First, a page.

The six-pack. The holy grail for many health enthusiasts, amateurs, and members of the general public alike. Every health magazine cover boasts a model with washboard abs and those who cast eyes upon them dream that one day they too may possess a rippling midriff. To most people first getting involved in exercise, this is seen as one of the most desirable things to achieve, and for good reason. There is little doubt that a six-pack is ‘sexy‘ and those who possess it often ooze confidence and attract awe.
However, the reality is that most of those onlookers feel that such a thing is unattainable for them, and as a result will never achieve it. Despite following the numerous different programs in each issue of the popular magazines, or paying a personal trainer hundreds of dollars to guide them, many people just can’t seem to reach the top of the proverbial mountain. The look they so crave continues to elude them despite all their efforts and hard work. After continually trying and failing, despite following the plans laid before them, disappointment and frustration often gets the better of people and they give up and go on having never attained something they so desired.
To me this is a real shame, as in all honesty I see the six-pack as something quite attainable by most if they are dedicated and willing to put in the effort. The fact is that many people are willing to put in the effort and simply get let down by the advice and programs fed to them by amateurs or non-qualified professionals. Fraudulent claims such as “10 minute abs” and articles such as “six-exercises to a six-pack” dominate the TV, magazines, and internet, misleading trusting people and often taking their money in the process.
I myself must admit that there was a time when I fell victim to inadequate advice and phony programs. During my early days of training, I followed many different plans but could not attain the look I desired in my mid-section. After years of trial and error, studying anatomy and exercise physiology, I discovered how simple it was to get what I wanted, and this is what I want to share with others.
The fact of the matter is that there is no one trick or secret to developing the perfect look. It is a combination of techniques and discipline, each a different but vital building block needed to complete the structure. Put them all together and voila! Miss one out and the result is a weak physique which will impress no-one. Below, I will explain all of the fundamentals so that you to can go on to achieve the look you dream of.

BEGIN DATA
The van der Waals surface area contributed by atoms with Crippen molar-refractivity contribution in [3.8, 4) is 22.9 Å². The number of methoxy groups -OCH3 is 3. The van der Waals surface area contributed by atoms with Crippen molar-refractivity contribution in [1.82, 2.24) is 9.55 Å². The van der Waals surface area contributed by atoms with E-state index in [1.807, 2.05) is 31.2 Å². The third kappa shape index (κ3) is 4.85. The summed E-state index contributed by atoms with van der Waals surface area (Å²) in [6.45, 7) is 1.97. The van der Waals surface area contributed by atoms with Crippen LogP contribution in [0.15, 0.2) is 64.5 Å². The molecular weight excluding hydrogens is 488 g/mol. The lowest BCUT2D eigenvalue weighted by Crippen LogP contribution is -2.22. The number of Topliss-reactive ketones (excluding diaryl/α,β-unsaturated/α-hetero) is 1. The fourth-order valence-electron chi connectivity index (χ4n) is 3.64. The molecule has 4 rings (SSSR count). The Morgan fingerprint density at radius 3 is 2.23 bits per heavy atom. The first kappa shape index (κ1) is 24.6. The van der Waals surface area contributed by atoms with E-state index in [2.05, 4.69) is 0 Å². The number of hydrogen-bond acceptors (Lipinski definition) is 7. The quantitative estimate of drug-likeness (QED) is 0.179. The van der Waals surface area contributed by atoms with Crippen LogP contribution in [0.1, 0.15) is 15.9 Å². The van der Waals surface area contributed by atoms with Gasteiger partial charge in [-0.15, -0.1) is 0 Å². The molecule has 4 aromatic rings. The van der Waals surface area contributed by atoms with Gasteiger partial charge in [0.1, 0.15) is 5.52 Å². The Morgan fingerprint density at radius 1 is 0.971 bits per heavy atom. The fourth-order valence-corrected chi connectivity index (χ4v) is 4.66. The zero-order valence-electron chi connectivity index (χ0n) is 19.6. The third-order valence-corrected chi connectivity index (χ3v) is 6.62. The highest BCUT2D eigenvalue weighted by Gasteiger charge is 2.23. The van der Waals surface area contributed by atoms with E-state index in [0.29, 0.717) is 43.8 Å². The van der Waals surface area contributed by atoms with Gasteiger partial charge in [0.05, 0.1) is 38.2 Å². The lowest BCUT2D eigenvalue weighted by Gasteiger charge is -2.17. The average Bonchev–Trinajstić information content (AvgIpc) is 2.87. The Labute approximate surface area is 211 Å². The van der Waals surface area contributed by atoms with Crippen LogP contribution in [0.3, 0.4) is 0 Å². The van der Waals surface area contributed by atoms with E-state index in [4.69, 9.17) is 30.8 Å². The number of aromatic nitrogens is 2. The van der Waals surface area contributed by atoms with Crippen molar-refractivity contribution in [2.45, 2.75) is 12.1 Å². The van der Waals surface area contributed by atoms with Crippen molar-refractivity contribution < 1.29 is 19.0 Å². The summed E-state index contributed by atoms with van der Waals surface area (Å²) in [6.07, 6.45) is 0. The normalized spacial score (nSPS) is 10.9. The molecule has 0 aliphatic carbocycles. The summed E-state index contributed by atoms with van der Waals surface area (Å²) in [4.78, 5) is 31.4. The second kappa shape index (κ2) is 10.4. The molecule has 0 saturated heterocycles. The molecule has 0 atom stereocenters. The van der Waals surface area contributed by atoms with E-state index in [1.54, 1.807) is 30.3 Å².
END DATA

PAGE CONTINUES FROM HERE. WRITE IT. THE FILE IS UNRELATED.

Anatomy of the Abdomen
The most important, and often most overlooked, aspect of achieving your ideal mid-section is understanding the anatomy of what you are trying to develop. Think about it, there is no way you would try to build a car without understanding all the parts that make it up and how they work, so why should your body be any different. To me there is nothing worse when it comes to exercise than an article or program that tells people what to do without explaining WHY!!! Once you understand the make up of the mid section and functions of each of the muscles, you understand the importance of full development and how to achieve complete development of each aspect.
Many people think the abdomen is mainly made up of the strip of muscles down the middle (the six to eight muscles that give the ‘six-pack’ appearance). In reality, this couldn’t be further from the truth. This strip, known as the rectus abdominus, forms only a small part of the mid-section, and is certainly not solely responsible for the strength or overall look of the abdomen. Concentrate on developing this muscle alone and you will end up with a less than desirable result (although very common when you look around the gym).
The main muscles that you should be aware of are the rectus abdominus, transverse abdominus, internal obliques, and external obliques. The rectus abdominus runs down the middle, from the chest to the pelvis, and is made up of three or four (responsible for the eight-pack) pairs of muscles separated by a midline band of connective tissue known as the linea alba. The other three muscles can be found to the side of (or lateral to) the rectus abdominus. The deepest of the muscles is the transverse abdominus, which runs horizontally, and superficial to this are the internal and then external oblique muscles, which, as their names suggest, run in an oblique manner perpendicular to each other.
When all the muscles are working in tandem, the end result is a tightening of the mid section and compression of the chest towards the hip. When contracting, the main direction of action of the rectus abdominus is up-down. It has no real role in rotation. An interesting point to note here is that when contracting, the rectus abdominus acts as a whole. It is not possible to contract the top muscles in preference to the lower ones, they instead just activate in a graded manner. So anyone who tells you that certain exercises are for the top abs and other exercises are for the lower abs quite frankly hasn’t a clue what they are talking about (so stop listening).
The transverse abdominus is a deep muscle and, as mentioned, runs in a horizontal direction. It cannot be seen externally and is an important stabilization muscle. The obliques form the bulk of what you see to the side of the rectus abdominus and have an important role in rotation of the abdomen. As the fibers run perpendicular to each other, the external oblique on one side has the opposite effect to the internal oblique on the same side. So if you were to use your internal oblique to rotate in a particular direction, the external oblique on the opposite side would also activate to aid in this movement. When obliques on both sides activate, the net result is cancellation of the rotation effect and compression of the chest directly towards the abdomen.